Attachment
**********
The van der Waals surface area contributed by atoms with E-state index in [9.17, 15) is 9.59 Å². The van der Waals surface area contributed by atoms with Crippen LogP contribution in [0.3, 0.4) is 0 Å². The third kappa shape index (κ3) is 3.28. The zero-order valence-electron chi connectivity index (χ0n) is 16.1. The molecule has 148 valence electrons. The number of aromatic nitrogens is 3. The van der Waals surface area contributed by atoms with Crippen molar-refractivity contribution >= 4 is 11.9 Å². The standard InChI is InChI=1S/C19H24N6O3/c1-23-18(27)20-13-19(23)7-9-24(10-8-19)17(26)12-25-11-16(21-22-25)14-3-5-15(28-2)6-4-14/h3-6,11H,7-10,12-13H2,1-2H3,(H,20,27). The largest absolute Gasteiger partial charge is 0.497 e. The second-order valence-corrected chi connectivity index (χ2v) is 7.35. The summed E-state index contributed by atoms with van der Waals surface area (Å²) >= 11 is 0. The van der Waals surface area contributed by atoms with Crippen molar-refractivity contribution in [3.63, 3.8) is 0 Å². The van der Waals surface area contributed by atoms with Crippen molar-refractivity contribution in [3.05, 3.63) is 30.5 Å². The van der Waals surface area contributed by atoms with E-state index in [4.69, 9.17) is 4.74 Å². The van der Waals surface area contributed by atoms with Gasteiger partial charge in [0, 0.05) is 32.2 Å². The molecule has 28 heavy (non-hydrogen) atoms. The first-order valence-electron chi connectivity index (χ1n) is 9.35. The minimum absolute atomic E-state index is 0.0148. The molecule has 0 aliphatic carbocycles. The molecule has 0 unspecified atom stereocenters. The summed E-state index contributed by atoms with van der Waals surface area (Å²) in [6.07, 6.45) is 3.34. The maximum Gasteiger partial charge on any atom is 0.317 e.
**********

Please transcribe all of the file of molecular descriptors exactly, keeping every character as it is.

The van der Waals surface area contributed by atoms with E-state index in [9.17, 15) is 9.59 Å². The van der Waals surface area contributed by atoms with Crippen LogP contribution in [0.3, 0.4) is 0 Å². The third kappa shape index (κ3) is 3.28. The zero-order valence-electron chi connectivity index (χ0n) is 16.1. The molecule has 148 valence electrons. The number of aromatic nitrogens is 3. The van der Waals surface area contributed by atoms with Crippen molar-refractivity contribution >= 4 is 11.9 Å². The standard InChI is InChI=1S/C19H24N6O3/c1-23-18(27)20-13-19(23)7-9-24(10-8-19)17(26)12-25-11-16(21-22-25)14-3-5-15(28-2)6-4-14/h3-6,11H,7-10,12-13H2,1-2H3,(H,20,27). The largest absolute Gasteiger partial charge is 0.497 e. The second-order valence-corrected chi connectivity index (χ2v) is 7.35. The summed E-state index contributed by atoms with van der Waals surface area (Å²) >= 11 is 0. The van der Waals surface area contributed by atoms with Crippen molar-refractivity contribution in [3.63, 3.8) is 0 Å². The van der Waals surface area contributed by atoms with Crippen molar-refractivity contribution in [3.05, 3.63) is 30.5 Å². The van der Waals surface area contributed by atoms with E-state index in [4.69, 9.17) is 4.74 Å². The van der Waals surface area contributed by atoms with Gasteiger partial charge in [0, 0.05) is 32.2 Å². The molecule has 28 heavy (non-hydrogen) atoms. The first-order valence-electron chi connectivity index (χ1n) is 9.35. The minimum absolute atomic E-state index is 0.0148. The molecule has 0 aliphatic carbocycles. The molecule has 0 unspecified atom stereocenters. The summed E-state index contributed by atoms with van der Waals surface area (Å²) in [6.07, 6.45) is 3.34. The maximum Gasteiger partial charge on any atom is 0.317 e.